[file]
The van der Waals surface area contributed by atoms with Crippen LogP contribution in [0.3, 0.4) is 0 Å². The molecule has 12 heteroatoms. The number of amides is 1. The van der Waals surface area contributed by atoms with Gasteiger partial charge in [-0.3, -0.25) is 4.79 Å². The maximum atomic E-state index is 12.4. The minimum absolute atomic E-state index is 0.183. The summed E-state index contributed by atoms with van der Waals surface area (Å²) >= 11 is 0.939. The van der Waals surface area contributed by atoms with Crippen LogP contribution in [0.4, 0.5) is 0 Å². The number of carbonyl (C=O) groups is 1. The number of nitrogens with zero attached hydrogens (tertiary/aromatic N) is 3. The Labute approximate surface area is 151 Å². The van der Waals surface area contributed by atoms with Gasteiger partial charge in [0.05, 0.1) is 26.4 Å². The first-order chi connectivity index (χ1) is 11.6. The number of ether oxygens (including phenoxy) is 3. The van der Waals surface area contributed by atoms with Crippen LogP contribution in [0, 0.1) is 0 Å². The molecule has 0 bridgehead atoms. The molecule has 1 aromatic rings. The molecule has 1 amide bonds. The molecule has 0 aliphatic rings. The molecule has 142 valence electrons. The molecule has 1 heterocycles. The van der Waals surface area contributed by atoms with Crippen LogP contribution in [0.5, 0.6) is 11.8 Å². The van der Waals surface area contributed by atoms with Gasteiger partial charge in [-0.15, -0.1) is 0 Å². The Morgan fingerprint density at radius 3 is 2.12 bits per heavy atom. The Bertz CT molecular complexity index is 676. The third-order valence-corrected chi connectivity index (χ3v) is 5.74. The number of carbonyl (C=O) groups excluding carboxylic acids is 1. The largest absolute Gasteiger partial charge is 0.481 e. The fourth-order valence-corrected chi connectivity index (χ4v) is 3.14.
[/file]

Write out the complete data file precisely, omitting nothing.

The van der Waals surface area contributed by atoms with Crippen LogP contribution in [0.3, 0.4) is 0 Å². The molecule has 12 heteroatoms. The number of amides is 1. The van der Waals surface area contributed by atoms with Gasteiger partial charge in [-0.3, -0.25) is 4.79 Å². The maximum atomic E-state index is 12.4. The minimum absolute atomic E-state index is 0.183. The summed E-state index contributed by atoms with van der Waals surface area (Å²) >= 11 is 0.939. The van der Waals surface area contributed by atoms with Crippen LogP contribution in [0.4, 0.5) is 0 Å². The number of carbonyl (C=O) groups is 1. The number of nitrogens with zero attached hydrogens (tertiary/aromatic N) is 3. The Labute approximate surface area is 151 Å². The van der Waals surface area contributed by atoms with Gasteiger partial charge in [0.05, 0.1) is 26.4 Å². The first-order chi connectivity index (χ1) is 11.6. The number of ether oxygens (including phenoxy) is 3. The van der Waals surface area contributed by atoms with Crippen LogP contribution in [0, 0.1) is 0 Å². The molecule has 0 bridgehead atoms. The molecule has 1 aromatic rings. The molecule has 1 amide bonds. The molecule has 0 aliphatic rings. The molecule has 142 valence electrons. The molecule has 1 heterocycles. The van der Waals surface area contributed by atoms with Crippen LogP contribution in [0.5, 0.6) is 11.8 Å². The van der Waals surface area contributed by atoms with Gasteiger partial charge in [-0.15, -0.1) is 0 Å². The Morgan fingerprint density at radius 3 is 2.12 bits per heavy atom. The Bertz CT molecular complexity index is 676. The third-order valence-corrected chi connectivity index (χ3v) is 5.74. The number of carbonyl (C=O) groups excluding carboxylic acids is 1. The largest absolute Gasteiger partial charge is 0.481 e. The fourth-order valence-corrected chi connectivity index (χ4v) is 3.14.